Taxing times in the UK June 18, 2014Posted by WorldbyStorm in British Politics, Economy.
The British public dramatically underestimate what the poorest pay in tax and wrongly believe the richest face the biggest tax burden, according to new research that calls for a more progressive system.
The poorest 10% of households pay eight percentage points more of their income in all taxes than the richest – 43% compared to 35%, according to a report from the Equality Trust.
This trope is an interesting indicator of how the orthodoxy has, in a sense, colonised attitudes and in such a way as to shape public policy (whether directly or indirectly).
The thinktank highlights what it sees as a gulf between perceptions of the tax system and reality. Its poll, conducted with Ipsos Mori found that nearly seven in ten people believe that households in the highest 10% income group pay more of their income in tax than those in the lowest 10%.
Though on reflection this last point isn’t that surprising. Consider how the political narrative across the last three or four years has been quite deliberately positioned to berate those who have least, and this has been manifest in attitudes to benefit, lower pay and so on. Match this to an edifice of labour practices – zero hour contracts, and so forth and it is hardly surprising that pernicious (and incorrect) understandings of the overall context emerge.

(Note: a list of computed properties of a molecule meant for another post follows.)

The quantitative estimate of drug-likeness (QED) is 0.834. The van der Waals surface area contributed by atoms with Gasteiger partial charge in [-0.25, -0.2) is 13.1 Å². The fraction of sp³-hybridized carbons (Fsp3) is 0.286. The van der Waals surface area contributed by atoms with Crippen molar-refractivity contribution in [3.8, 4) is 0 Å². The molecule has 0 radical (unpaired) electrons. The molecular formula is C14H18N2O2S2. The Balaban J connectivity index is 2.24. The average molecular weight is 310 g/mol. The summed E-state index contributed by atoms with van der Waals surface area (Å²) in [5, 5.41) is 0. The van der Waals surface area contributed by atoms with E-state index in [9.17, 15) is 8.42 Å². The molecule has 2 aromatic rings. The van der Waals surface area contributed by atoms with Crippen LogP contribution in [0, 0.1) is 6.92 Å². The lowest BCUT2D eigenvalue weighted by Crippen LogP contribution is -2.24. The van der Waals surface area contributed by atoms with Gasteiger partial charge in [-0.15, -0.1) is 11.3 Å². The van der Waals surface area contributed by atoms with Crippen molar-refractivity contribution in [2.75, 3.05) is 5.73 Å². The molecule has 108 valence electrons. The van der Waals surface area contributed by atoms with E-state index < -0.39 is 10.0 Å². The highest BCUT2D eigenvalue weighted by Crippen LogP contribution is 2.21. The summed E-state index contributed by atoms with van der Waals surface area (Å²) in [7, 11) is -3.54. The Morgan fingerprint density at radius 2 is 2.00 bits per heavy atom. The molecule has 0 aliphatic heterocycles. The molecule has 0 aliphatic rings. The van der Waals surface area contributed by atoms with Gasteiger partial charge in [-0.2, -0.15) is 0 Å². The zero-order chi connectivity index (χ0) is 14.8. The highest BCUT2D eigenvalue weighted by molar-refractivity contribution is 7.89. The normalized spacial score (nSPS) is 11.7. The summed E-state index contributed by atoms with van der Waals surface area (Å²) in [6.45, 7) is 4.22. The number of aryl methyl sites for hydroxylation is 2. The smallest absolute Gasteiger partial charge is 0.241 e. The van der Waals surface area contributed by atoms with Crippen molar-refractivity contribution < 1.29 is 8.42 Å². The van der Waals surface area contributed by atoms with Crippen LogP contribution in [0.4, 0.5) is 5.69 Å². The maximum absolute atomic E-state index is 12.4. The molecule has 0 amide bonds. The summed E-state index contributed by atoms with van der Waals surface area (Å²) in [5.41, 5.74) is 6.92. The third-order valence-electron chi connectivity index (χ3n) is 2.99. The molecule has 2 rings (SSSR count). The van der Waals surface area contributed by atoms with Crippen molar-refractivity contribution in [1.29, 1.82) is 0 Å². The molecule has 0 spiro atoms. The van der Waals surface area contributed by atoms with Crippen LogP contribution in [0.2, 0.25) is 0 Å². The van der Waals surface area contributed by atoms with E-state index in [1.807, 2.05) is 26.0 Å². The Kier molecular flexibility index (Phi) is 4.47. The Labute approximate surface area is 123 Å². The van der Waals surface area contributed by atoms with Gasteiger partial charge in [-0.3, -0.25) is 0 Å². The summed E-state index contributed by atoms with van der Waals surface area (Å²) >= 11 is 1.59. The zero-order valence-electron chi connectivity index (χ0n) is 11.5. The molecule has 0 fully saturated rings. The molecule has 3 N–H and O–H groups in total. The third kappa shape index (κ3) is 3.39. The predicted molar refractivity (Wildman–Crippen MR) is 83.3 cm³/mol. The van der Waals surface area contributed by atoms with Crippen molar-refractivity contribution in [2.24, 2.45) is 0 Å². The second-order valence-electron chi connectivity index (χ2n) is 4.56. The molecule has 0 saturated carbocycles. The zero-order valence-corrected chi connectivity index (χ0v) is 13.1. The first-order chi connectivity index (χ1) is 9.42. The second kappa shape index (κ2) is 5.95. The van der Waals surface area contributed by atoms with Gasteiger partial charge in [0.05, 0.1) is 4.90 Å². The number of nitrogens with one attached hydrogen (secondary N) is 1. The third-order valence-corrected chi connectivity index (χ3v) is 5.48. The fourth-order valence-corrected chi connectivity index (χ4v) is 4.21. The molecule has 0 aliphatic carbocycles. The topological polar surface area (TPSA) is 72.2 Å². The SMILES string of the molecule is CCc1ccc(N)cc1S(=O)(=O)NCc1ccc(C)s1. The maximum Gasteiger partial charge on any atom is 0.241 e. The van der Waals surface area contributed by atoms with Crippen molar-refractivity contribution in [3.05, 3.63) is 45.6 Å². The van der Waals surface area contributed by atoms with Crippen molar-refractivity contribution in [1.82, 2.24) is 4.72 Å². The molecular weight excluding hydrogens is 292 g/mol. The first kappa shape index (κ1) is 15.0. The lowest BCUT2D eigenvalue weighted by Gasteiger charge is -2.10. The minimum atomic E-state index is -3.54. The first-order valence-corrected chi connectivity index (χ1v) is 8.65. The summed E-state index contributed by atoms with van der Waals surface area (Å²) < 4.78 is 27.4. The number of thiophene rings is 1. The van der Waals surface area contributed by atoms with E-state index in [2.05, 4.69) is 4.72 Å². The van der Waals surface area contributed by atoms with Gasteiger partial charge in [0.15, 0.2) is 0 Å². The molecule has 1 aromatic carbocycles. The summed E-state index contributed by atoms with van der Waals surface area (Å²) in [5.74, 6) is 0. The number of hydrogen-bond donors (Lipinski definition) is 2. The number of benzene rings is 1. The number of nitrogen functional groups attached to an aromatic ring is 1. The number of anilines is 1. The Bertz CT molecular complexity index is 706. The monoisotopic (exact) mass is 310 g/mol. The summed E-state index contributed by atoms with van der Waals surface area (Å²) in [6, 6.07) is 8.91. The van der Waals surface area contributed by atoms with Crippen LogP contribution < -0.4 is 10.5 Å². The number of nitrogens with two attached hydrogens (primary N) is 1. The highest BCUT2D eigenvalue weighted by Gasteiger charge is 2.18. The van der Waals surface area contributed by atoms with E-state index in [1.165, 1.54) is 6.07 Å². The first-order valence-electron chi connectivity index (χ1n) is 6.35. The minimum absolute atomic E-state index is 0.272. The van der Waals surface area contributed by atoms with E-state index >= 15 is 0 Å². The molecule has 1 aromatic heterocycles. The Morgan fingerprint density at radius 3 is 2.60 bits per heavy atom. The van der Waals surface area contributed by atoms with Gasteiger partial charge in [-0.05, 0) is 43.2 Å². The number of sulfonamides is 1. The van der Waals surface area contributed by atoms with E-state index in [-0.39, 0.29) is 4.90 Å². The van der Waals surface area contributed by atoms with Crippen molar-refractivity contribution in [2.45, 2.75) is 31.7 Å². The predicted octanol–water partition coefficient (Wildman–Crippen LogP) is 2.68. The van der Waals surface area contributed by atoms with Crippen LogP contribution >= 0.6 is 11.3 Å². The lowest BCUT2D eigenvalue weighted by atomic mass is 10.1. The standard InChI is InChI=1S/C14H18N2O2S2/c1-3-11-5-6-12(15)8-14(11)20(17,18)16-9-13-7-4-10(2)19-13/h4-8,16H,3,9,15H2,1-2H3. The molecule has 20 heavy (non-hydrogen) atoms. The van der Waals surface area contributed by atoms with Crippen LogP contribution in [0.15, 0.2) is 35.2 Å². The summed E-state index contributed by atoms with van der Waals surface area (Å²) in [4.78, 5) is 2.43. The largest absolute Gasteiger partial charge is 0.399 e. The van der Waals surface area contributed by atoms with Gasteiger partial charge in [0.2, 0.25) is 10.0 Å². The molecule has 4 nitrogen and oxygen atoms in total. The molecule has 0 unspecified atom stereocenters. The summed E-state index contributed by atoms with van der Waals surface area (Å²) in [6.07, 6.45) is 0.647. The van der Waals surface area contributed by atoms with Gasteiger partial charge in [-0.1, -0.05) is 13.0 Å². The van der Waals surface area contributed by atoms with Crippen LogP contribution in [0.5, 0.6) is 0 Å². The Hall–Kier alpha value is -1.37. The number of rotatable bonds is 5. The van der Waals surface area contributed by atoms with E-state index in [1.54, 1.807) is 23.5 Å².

It’s also worth noting how this distortion of progressively appears:
The report said the higher percentage paid by the poor at the moment was down to a number of taxes. “While income tax and national insurance are broadly progressive, the bottom 10% of households pay roughly 23% of their gross household income in indirect taxes on consumption and more than four times as much of their income in council tax as the top 10%,” it said.
And, of course, we see much the same emerging in this state. But then the trick of concentrating on income tax as the only tax (something again apparent in this state) has been of enormous utility to the right and centre right.
By the way, what of this?
The recommendations follow calls from the European Commission earlier this month for the UK government to reform the “regressive” council tax system, as taxes are relatively higher on low-value homes than high-value ones.
Would, say, the Labour Party attempt to rebuff these misconceptions? Difficult to be optimistic, and all the while those misconceptions take deeper root, with all the implications that that has for how matters proceed from here.